In this study, we confirm a role for SIRT3 in the metabolic function of periosteal osteoblasts by testing the metabolic capacity of osteoblasts isolated from SIRT3−/− mice. We show that despite a reduction in metabolic capacity, SIRT3 knockout mice are able to regenerate bone and associated tissues after amputation injury. While SIRT3 has been shown to play an integral role in bone homeostasis12,13,15, our model is the first in vivo model to test the role of SIRT3 after bone injury. SIRT3 deficiency does not impede digit regeneration in mice and both the histolytic bone degradation phase of regeneration and the anabolic bone event progress with no major impact to timing, magnitude, or quality of the bone regenerate. Our findings in an in vivo bone and soft tissue regeneration model are critical to fully understanding the role of SIRT3 in bone anabolism and catabolism and highlight the need to examine known roles of sirtuins in the context of injury models.
SIRT3 deficiency reduces oxidative and glycolytic capacity in periosteal osteoblasts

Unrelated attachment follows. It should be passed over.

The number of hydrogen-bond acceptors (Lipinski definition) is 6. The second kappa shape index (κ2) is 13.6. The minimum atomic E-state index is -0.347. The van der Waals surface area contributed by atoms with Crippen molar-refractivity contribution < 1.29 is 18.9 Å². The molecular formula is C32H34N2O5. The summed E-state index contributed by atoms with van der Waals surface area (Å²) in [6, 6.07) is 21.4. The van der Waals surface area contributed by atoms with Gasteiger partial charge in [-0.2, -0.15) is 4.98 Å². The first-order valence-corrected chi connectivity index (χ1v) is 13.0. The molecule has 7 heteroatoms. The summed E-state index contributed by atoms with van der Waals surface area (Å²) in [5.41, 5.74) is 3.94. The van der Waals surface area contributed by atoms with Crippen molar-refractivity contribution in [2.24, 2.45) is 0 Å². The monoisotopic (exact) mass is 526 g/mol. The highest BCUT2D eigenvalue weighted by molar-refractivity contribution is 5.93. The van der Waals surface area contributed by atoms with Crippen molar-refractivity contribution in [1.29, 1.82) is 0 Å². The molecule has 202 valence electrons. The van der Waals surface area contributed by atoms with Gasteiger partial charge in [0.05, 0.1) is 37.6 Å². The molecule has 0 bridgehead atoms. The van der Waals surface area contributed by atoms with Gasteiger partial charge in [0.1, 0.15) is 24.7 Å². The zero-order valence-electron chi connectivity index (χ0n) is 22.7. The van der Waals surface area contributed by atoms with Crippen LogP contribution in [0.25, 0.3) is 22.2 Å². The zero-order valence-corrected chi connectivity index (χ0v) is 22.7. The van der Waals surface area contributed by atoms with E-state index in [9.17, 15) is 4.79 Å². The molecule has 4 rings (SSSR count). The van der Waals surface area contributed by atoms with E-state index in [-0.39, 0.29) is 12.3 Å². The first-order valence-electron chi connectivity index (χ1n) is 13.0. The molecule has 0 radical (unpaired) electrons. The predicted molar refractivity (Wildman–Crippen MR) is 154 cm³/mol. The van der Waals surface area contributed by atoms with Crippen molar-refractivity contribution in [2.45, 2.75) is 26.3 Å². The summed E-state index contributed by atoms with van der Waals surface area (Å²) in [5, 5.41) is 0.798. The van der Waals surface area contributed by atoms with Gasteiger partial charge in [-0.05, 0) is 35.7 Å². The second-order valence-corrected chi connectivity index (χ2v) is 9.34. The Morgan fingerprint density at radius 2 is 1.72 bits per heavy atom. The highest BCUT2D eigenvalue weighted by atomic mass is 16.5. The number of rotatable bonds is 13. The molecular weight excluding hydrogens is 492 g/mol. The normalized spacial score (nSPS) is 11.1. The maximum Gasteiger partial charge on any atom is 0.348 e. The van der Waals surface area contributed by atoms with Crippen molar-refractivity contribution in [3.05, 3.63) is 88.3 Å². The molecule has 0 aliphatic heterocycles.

Regeneration of the P3 bone is dependent upon periosteum-derived cells29, that show P3-specific behaviors including high proliferation and the ability to differentiate into osteoblasts30. Because the process of homeostatic bone turnover is dependent upon tightly controlled metabolic profiles of osteoblasts12,13,15, and because SIRT3 is responsible for metabolic flexibility31, we tested the metabolic profile of periosteum-derived cells from SIRT3 deficient mice and compared the metabolic profile to periosteum-derived cells from control mice expressing SIRT3. We isolated P3 bones from 8-week old mice (Fig. 1a) and removed the surrounding connective tissue, allowing the P3 periosteal cells to migrate off the explant over the course of two weeks32 (Fig. 1b). Cells from P3 bones obtained from SIRT3−/− and 129S control mice were assayed using the Seahorse Mito Stress Test kit on the XFe24 Seahorse Analyzer (Fig. 1c). Using this assay we measured the basal respiration (the endogenous rate of respiration used to drive ATP synthesis and that associated with proton leak pathways), non-mitochondrial respiration (respiration presumably due to the activity of flavin-linked NAD(P)H oxidases33), maximal respiration (an indication of the spare respiratory capacity that the cell population holds in reserve), respiration associated with proton leak (protons that leak back across the mitochondrial inner membrane decreasing the membrane potential and stimulating upkeep of the membrane potential34), ATP-linked respiration (a rate that is indicative of ATP-utilization, ATP synthesis, and ATP substrate supply35), spare reserve capacity (the ability of a cell to respond to ATP demand and periods of stress35), and coupling efficiency (the proportion of respiratory activity that is used to make ATP, an indication of the coupling of oxidation to phosphorylation36). These parameters are identified using the ATP synthase inhibitor oligomycin, the potent mitochondrial uncoupler FCCP, and rotenone/antimycin A which block complex I and III35 (Fig. 1). Non-mitochondrial oxygen consumption (NMO2), basal respiration (BR), maximal respiration (MR), proton leak (PL), ATP production (ATP), and spare respiratory capacity (SRC) were all significantly reduced in P3 cells from the SIRT3−/− cells as compared to 129S control cells (Fig. 1d). There was no significant difference in coupling efficiency between the two groups. Both the oxygen consumption rate (OCR) (Fig. 1c) and Extracellular Acidification Rate (ECAR) (Fig. 1e), a measure of glycolysis, were significantly reduced in SIRT3−/− P3 cells.